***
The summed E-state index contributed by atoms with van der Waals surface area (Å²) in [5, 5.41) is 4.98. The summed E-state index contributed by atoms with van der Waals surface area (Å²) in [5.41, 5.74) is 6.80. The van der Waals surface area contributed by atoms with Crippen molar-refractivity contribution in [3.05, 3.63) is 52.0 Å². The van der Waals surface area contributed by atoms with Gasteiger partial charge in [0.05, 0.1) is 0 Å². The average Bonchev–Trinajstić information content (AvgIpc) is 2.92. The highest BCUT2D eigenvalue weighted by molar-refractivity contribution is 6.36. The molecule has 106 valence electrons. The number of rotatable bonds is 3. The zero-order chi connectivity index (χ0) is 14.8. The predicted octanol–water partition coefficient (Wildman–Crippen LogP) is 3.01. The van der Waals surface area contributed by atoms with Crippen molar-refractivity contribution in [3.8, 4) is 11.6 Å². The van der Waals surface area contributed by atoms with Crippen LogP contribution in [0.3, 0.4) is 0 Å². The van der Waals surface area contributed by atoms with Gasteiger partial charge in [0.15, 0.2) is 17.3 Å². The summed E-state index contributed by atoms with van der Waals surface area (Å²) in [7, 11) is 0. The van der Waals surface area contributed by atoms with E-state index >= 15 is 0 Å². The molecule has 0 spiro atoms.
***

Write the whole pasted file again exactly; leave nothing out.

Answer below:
The summed E-state index contributed by atoms with van der Waals surface area (Å²) in [5, 5.41) is 4.98. The summed E-state index contributed by atoms with van der Waals surface area (Å²) in [5.41, 5.74) is 6.80. The van der Waals surface area contributed by atoms with Crippen molar-refractivity contribution in [3.05, 3.63) is 52.0 Å². The van der Waals surface area contributed by atoms with Gasteiger partial charge in [0.05, 0.1) is 0 Å². The average Bonchev–Trinajstić information content (AvgIpc) is 2.92. The highest BCUT2D eigenvalue weighted by molar-refractivity contribution is 6.36. The molecule has 106 valence electrons. The number of rotatable bonds is 3. The zero-order chi connectivity index (χ0) is 14.8. The predicted octanol–water partition coefficient (Wildman–Crippen LogP) is 3.01. The van der Waals surface area contributed by atoms with Crippen molar-refractivity contribution in [3.8, 4) is 11.6 Å². The van der Waals surface area contributed by atoms with Crippen LogP contribution in [0.3, 0.4) is 0 Å². The van der Waals surface area contributed by atoms with Gasteiger partial charge in [0.15, 0.2) is 17.3 Å². The summed E-state index contributed by atoms with van der Waals surface area (Å²) in [7, 11) is 0. The van der Waals surface area contributed by atoms with E-state index >= 15 is 0 Å². The molecule has 0 spiro atoms.